Re: [SystemSafety] More on Bookout-Schwarz/Toyota

From: Peter Bernard Ladkin < >
Date: Mon, 11 Nov 2013 13:14:41 +0100


Andrew,

I'll just answer your questions straight.

On 11/11/13 11:05 AM, Andrew Rae wrote:
> 1) The reports of unintended acceleration follow the pattern of socially-propogated concerns,

I think "follow" is wrong. The event happened in 2007. According to http://en.wikipedia.org/wiki/Sudden_unintended_acceleration (for what Wikipedia info is worth) there were two isolated reports in Toyota Camrys before that, one which was explained mechanically ("tin whisker") and one it seems unexplained.

The mass of Toyota UA reports I think was around 2009 and following. This event was before that.

> making
> it possible, maybe probable, that
> there were no underlying unintended acceleration events caused by software faults

Unlike Bishop Berkeley, I don't see any plausible relation between any social or psychological phenomena and the likelihood of UAs being caused by SW faults.

> 2) None of the car models concerned had an independent recording device allowing _other_ causes of
> the unintended acceleration to to be confirmed.

I think they had the devices, indeed I think this car had a recorder. It's that the recorder was written by the same task that it was proposed had hung, Task X.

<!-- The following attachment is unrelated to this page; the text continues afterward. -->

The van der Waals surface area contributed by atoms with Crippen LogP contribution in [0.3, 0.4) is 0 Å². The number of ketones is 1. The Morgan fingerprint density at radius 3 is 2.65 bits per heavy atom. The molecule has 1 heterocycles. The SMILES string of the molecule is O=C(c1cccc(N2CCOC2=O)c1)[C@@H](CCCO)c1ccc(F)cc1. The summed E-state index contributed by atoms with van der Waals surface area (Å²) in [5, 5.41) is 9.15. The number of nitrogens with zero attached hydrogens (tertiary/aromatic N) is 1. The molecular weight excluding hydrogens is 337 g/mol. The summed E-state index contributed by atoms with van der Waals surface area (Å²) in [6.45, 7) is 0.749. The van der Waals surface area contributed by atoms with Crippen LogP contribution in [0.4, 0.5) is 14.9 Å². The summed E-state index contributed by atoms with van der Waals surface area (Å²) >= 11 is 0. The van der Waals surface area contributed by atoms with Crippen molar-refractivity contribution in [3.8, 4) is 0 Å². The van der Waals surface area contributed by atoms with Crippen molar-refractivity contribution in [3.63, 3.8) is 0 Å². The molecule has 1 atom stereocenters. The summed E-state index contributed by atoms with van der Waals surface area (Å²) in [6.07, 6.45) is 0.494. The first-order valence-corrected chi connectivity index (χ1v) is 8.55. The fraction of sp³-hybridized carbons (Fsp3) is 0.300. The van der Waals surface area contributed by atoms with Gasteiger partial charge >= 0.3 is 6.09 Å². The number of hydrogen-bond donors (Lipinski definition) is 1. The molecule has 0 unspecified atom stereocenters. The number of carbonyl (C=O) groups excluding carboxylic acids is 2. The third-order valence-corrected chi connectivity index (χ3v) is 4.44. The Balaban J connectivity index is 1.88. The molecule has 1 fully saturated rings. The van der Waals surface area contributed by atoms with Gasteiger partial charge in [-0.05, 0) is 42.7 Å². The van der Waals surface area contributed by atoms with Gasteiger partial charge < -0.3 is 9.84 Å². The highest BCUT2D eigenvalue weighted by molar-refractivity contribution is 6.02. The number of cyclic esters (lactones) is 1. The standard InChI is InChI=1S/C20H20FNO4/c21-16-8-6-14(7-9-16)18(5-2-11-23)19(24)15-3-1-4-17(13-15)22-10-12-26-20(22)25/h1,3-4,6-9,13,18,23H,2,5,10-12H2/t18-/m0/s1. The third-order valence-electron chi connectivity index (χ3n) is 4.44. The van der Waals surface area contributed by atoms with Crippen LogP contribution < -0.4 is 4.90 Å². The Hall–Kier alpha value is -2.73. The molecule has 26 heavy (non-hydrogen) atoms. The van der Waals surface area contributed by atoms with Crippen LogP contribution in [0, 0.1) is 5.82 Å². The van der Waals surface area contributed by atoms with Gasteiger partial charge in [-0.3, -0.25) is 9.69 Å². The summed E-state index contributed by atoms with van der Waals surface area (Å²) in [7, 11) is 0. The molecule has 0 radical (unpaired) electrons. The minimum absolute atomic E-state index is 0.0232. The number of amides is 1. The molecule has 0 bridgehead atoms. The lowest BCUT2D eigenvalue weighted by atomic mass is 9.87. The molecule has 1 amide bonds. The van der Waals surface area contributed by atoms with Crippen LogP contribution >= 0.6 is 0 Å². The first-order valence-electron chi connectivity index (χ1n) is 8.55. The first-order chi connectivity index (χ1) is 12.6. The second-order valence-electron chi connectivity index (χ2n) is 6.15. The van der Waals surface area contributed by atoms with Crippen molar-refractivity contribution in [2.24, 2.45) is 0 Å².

Besides, Toyota (Dr. Ishii, if I remember the name right) determined that the event recorder did not always record adverse events that were known with certainty to have occurred (through bench testing).

> 3) The NASA report found problems with the software, but none that they thought were likely to be a
> cause of unintended accleration under the circumstances of
> the set of accidents they looked at.

NASA didn't commit to likelihood, as far as I know. They said that they couldn't rule out SW misbehavior as a cause of the UA event. They seem to have been well aware that not inspecting the source code significantly limits what one can conclude.

> 4) The Bookout trial evidence was heavily critical of the software, and found plausible ways that
> unintended acceleration could be caused by the software, but nothing directly linking these
> possibilities to the Bookout events.

That seems to be right, depending on what one takes as a "direct link".

Only the general sequence of events in the Bookout incident were determined, as far as I know; no one reconstructed the sequence in detail. For example, there were significant skid marks from the car some way before the collision point, and the court could not determine whence they were caused. Plaintiff said they came from an attempt to use the parking brake; defendant couldn't show that that was not the case, neither was an alternative shown to be plausible.

As far as I can tell from my currently-limited knowledge, the Barr scenario is consistent with the Bookout events. Being "consistent with" is obviously not "caused". But it does seem to me from what I have read so far that a Barr-type scenario is intuitively plausible as a possible cause of the Bookout events, and I'm not sure one can do any better than that here in determining cause, given the unknowns. But I am open to being corrected.

PBL Prof. Peter Bernard Ladkin, Faculty of Technology, University of Bielefeld, 33594 Bielefeld, Germany Tel+msg +49 (0)521 880 7319 www.rvs.uni-bielefeld.de



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